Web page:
So coming back to the question: What have you come across in terms of ideas and practices that churches are inviting those into that are pursuing celibacy that you think are helpful? What ideas and practices would you like to see churches discuss, pursue, or implement? If you’re gay or lesbian and pursuing celibacy, what has been helpful for you?

Much love.

www.themarinfoundation.org

About Andrew Marin

Andrew Marin is President and Founder of The Marin Foundation (www.themarinfoundation.org). He is author of the award winning book Love Is an Orientation (2009), its interactive DVD curriculum (2011), and recently an academic ebook titled Our Last Option: How a New Approach to Civility can Save the Public Square (2013). Andrew is a regular contributor to a variety of media outlets and frequently lectures at universities around the world. Since 2010 Andrew has been asked by the United Nations to advise their various agencies on issues of bridging opposing worldviews, civic engagement, and theological aspects of reconciliation. For twelve years he lived in the LGBT Boystown neighborhood of Chicago, and is currently based St. Andrews, Scotland, where he is teaching and researching at the University of St. Andrews earning his PhD in Constructive Theology with a focus on the Theology of Culture. Andrew's research centers on the cultural, political, and religious dynamics of reconciliation. Andrew is married to Brenda, and you can find him elsewhere on Twitter (@Andrew_Marin), Facebook (AndrewMarin01), and Instagram (@andrewmarin1).

  • Preston

    “Calling an entire group of people to celibacy without seeking to create
    systems of support would simply be irresponsible and reckless”

    Great word, Kevin! Especially when someone pursues celibacy for ethical reasons without a prior call to celibacy.

  • Micah Seppanen

    I’ve honestly not run across much (if anything) in regards to what churches have offered for their LGBT members in regards to calling them to celibacy (or really anyone called to celibacy).

    While I’m honestly not sure what God is calling me to in my life in regards to celibacy, what has helped me through seasons of truly feeling called to celibacy is close and intimate friendships. People who I can bear my heart and soul to. Who I will trust with anything and they do the same with me. I can cry on their shoulder when I’m overwhelmed or leap for joy when they get engaged. Without these friendships I do not know how I would stay grounded in the truth: That God loves me regardless of my relational or sexual status and that neither are an indication of God’s level of love for me.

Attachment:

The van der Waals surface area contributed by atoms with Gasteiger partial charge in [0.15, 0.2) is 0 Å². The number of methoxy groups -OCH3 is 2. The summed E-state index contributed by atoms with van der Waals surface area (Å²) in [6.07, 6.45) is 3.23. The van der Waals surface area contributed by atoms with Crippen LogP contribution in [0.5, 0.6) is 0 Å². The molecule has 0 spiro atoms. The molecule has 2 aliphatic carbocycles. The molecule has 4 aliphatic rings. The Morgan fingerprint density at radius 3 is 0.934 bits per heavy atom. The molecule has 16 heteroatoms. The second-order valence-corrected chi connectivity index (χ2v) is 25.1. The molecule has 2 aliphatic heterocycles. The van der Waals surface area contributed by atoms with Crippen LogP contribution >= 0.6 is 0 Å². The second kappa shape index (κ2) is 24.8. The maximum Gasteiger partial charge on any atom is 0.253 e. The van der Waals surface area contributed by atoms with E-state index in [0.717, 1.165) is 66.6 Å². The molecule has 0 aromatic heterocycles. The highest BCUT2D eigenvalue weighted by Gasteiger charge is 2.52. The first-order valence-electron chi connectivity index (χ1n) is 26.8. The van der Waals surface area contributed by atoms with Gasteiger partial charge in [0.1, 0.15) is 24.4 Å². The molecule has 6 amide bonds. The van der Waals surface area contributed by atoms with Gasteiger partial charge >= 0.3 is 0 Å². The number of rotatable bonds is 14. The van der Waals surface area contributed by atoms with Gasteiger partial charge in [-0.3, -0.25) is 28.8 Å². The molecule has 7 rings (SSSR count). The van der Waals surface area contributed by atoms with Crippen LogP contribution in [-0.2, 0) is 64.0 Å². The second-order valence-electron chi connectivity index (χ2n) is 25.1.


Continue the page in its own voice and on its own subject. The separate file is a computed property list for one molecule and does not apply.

I’ve also been blessed with an amazing community of believers where I can be open and honest about who I am.

    However, one of the greatest challenges for me is living in that community as it is a near constant revolving door of new faces and friends. Outside of the married/dating individuals, there are no commitments between individuals and staying within near proximity of one another. People easily come and often easily go. For me, this is the hardest part of celibacy. No commitment from other individuals to live life together. What can be done to change this? Should it be changed? How else outside of marriage can we have committments to live life with others?

    • kvnharris2

      Thanks for sharing your thoughts, Micah. Considering that we have become a rather transient culture, particularly within cities, I think your question about commitments outside of marriage in order to live life more intentionally with others is a particularly important question to be exploring. I’m not sure about anything off the top of my head, but I imagine there would be plenty of common ground between individuals and church communities around the concepts of stability and commitment in order to explore tangible expressions of what that might look like.